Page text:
Once fully integrated into our operation, I visited each location. During that magical mystery tour, I experienced my first quiet moment during an 80-minute ferry ride from Long Island to Connecticut. There, on a railing overlooking the open water and reflecting on the past two weeks, I was totally overcome by the enormous generosity of the American people.
Warehouses were filling up with hundreds of thousands of dollars’ worth of donations from the American people. Buckets, water, clothing, picks, shovels, teddy bears, etc. We literally had everything. Dog booties started arriving in large quantities after people saw search dogs injured from walking through the rubble. In a televised interview, a firefighter from California mentioned it was colder than he thought it would be and he had not packed any thermal underwear. Can you guess what showed up next? That’s right. Pallets of long underwear started flowing into the warehouses.
This was an organizationally diverse operation. The facilities weren’t always constructed for warehouse operations, but we made the most of what we had to work with. Many different groups contributed time and labor to support first responders and the community.
My greatest revelation came during a discussion with a woman in South Carolina. She had a truckload of donations she wanted to send. My job was to make sure we didn’t get any more “stuff” flowing in. I called her, intending to give my best “don’t send stuff, send money” speech. She answered the phone and I identified who I was. Not missing a beat, she said, “Well, we have a truckload of donations we’d like to send, but don’t know where to send it.”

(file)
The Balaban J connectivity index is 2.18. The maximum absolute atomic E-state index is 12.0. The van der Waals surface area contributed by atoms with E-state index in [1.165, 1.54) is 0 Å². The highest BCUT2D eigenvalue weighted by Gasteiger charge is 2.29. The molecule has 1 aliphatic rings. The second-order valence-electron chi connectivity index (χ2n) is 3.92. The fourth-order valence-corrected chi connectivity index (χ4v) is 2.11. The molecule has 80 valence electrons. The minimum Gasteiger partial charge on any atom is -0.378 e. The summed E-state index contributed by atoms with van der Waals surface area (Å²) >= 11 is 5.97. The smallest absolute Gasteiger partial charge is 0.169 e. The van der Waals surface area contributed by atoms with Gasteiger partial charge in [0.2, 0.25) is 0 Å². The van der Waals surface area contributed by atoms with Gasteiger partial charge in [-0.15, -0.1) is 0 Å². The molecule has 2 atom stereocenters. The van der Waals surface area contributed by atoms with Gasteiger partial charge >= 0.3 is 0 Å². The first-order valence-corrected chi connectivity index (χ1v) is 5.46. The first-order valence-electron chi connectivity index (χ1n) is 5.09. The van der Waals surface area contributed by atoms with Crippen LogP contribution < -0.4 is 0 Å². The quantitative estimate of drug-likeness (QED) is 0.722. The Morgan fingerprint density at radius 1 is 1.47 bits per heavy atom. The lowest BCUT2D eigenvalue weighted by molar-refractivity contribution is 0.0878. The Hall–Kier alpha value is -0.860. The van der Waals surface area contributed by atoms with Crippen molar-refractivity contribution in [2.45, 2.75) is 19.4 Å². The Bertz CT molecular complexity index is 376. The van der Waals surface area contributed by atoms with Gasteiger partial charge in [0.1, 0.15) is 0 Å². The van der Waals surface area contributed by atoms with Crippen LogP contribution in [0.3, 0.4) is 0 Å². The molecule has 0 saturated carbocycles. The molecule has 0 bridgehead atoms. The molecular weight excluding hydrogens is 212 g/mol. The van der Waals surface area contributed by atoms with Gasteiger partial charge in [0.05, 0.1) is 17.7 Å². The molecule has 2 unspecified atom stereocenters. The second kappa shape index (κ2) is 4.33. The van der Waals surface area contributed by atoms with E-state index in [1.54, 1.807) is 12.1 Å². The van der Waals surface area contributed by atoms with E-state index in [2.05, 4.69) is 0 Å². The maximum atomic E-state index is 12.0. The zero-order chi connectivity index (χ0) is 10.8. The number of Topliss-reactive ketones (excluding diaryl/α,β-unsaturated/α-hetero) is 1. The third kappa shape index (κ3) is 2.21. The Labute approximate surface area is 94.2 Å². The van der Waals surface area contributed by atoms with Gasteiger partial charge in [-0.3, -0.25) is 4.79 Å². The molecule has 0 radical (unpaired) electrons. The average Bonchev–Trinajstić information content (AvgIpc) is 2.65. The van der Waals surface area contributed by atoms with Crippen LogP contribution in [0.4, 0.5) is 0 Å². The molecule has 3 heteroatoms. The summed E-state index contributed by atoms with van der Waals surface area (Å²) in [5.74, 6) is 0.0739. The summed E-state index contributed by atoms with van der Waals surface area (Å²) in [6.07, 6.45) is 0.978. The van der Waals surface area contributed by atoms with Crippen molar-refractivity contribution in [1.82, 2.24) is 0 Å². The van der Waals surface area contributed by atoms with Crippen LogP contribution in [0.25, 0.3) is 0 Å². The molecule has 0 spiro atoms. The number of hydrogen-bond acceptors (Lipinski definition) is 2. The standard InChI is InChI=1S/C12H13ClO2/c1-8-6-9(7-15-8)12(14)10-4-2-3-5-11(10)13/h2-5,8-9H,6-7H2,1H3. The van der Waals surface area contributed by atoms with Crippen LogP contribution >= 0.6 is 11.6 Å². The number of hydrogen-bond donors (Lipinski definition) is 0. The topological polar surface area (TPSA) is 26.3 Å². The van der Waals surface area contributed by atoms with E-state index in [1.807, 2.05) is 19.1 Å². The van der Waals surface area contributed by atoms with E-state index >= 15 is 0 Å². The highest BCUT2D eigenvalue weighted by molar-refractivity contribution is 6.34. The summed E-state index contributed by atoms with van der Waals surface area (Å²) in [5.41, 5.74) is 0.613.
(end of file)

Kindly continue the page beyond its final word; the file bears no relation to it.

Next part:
“Thank you very much, ma’am, but we don’t need any more stuff. In fact, we have more stuff than we can use. Please keep that generous donation in your community and perhaps put it to good use.”
“Oh sir, you do not understand. The churches in our town collected everything and loaded the truck. Then we took the truck to our town square, where we all prayed and our local clergy blessed it. So now we need to know where to send it.”
Silence. I don’t know if a second or a minute passed. All I could say was, “Ma’am, please send that truck to the King Kullen warehouse in New Jersey.”
Donations management is more than avoiding bad press. More than just ensuring resources are utilized efficiently. More than just providing for the victims and their families. People have a need to give. The Donations Management Unit has a duty to fulfill that need as well. The immense generosity I observed makes me proud to be an American. As an emergency management professional nearing retirement, this experience continues to be a moment I will never forget.
Jim Brown is the chief of the Technological Hazards and Emergency Management Systems Division of the California Governor’s Office of Emergency Services’ Preparedness Branch. Jim has over 20 years of experience in emergency management. He was specially chosen to deploy to the New York State Operations Center to establish Donations Management operations during the response to the 9/11 World Trade Center attacks. He graduated from the United States Military Academy at West Point.